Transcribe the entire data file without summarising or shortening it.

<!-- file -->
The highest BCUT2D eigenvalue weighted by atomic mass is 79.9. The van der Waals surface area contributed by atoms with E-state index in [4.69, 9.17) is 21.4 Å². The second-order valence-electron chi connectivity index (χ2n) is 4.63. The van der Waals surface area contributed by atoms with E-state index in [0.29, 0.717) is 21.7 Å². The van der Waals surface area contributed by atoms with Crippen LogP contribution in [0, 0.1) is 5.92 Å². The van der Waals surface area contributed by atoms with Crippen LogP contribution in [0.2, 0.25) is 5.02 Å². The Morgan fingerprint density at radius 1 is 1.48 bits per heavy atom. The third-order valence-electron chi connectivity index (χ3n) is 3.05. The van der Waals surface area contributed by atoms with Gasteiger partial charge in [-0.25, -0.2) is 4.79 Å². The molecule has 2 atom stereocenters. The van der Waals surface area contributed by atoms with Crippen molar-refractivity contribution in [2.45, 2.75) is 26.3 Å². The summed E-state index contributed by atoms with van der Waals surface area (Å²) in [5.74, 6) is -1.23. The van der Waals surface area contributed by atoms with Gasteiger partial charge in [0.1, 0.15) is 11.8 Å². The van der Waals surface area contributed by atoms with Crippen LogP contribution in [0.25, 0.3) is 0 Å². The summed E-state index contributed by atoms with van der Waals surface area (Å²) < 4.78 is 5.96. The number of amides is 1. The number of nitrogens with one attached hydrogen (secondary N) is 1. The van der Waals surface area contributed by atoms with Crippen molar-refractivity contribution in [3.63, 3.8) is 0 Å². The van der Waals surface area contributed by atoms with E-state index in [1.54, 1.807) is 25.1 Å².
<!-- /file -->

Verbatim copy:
The highest BCUT2D eigenvalue weighted by atomic mass is 79.9. The van der Waals surface area contributed by atoms with E-state index in [4.69, 9.17) is 21.4 Å². The second-order valence-electron chi connectivity index (χ2n) is 4.63. The van der Waals surface area contributed by atoms with E-state index in [0.29, 0.717) is 21.7 Å². The van der Waals surface area contributed by atoms with Crippen LogP contribution in [0, 0.1) is 5.92 Å². The van der Waals surface area contributed by atoms with Crippen LogP contribution in [0.2, 0.25) is 5.02 Å². The Morgan fingerprint density at radius 1 is 1.48 bits per heavy atom. The third-order valence-electron chi connectivity index (χ3n) is 3.05. The van der Waals surface area contributed by atoms with Gasteiger partial charge in [-0.25, -0.2) is 4.79 Å². The molecule has 2 atom stereocenters. The van der Waals surface area contributed by atoms with Crippen molar-refractivity contribution in [2.45, 2.75) is 26.3 Å². The summed E-state index contributed by atoms with van der Waals surface area (Å²) in [5.74, 6) is -1.23. The van der Waals surface area contributed by atoms with Gasteiger partial charge in [0.1, 0.15) is 11.8 Å². The van der Waals surface area contributed by atoms with Crippen LogP contribution in [0.25, 0.3) is 0 Å². The summed E-state index contributed by atoms with van der Waals surface area (Å²) < 4.78 is 5.96. The number of amides is 1. The number of nitrogens with one attached hydrogen (secondary N) is 1. The van der Waals surface area contributed by atoms with Crippen molar-refractivity contribution in [3.63, 3.8) is 0 Å². The van der Waals surface area contributed by atoms with E-state index in [1.54, 1.807) is 25.1 Å².